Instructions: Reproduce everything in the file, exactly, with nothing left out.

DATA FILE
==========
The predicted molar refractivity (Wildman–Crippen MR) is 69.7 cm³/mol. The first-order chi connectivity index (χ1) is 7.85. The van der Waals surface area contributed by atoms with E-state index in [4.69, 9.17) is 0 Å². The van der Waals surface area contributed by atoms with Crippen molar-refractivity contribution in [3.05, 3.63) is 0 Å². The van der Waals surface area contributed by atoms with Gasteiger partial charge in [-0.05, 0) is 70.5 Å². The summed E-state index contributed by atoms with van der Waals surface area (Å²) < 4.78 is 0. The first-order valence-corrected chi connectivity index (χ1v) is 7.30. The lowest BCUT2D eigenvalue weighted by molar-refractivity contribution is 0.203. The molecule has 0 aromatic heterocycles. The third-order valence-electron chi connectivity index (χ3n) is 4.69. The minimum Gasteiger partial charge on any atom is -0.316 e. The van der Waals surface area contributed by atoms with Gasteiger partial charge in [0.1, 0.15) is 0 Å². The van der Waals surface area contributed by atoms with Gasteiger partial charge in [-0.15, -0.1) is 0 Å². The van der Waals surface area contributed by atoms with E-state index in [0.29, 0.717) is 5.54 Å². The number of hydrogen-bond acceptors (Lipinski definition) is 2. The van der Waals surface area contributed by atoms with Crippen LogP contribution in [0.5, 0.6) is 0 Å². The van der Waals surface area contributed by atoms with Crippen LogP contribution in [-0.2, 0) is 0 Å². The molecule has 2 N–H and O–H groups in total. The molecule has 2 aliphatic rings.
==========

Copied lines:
The predicted molar refractivity (Wildman–Crippen MR) is 69.7 cm³/mol. The first-order chi connectivity index (χ1) is 7.85. The van der Waals surface area contributed by atoms with E-state index in [4.69, 9.17) is 0 Å². The van der Waals surface area contributed by atoms with Crippen molar-refractivity contribution in [3.05, 3.63) is 0 Å². The van der Waals surface area contributed by atoms with Gasteiger partial charge in [-0.05, 0) is 70.5 Å². The summed E-state index contributed by atoms with van der Waals surface area (Å²) < 4.78 is 0. The first-order valence-corrected chi connectivity index (χ1v) is 7.30. The lowest BCUT2D eigenvalue weighted by molar-refractivity contribution is 0.203. The molecule has 0 aromatic heterocycles. The third-order valence-electron chi connectivity index (χ3n) is 4.69. The minimum Gasteiger partial charge on any atom is -0.316 e. The van der Waals surface area contributed by atoms with Gasteiger partial charge in [0.1, 0.15) is 0 Å². The van der Waals surface area contributed by atoms with Gasteiger partial charge in [-0.15, -0.1) is 0 Å². The van der Waals surface area contributed by atoms with E-state index in [0.29, 0.717) is 5.54 Å². The number of hydrogen-bond acceptors (Lipinski definition) is 2. The van der Waals surface area contributed by atoms with Crippen LogP contribution in [0.5, 0.6) is 0 Å². The van der Waals surface area contributed by atoms with Crippen LogP contribution in [-0.2, 0) is 0 Å². The molecule has 2 N–H and O–H groups in total. The molecule has 2 aliphatic rings.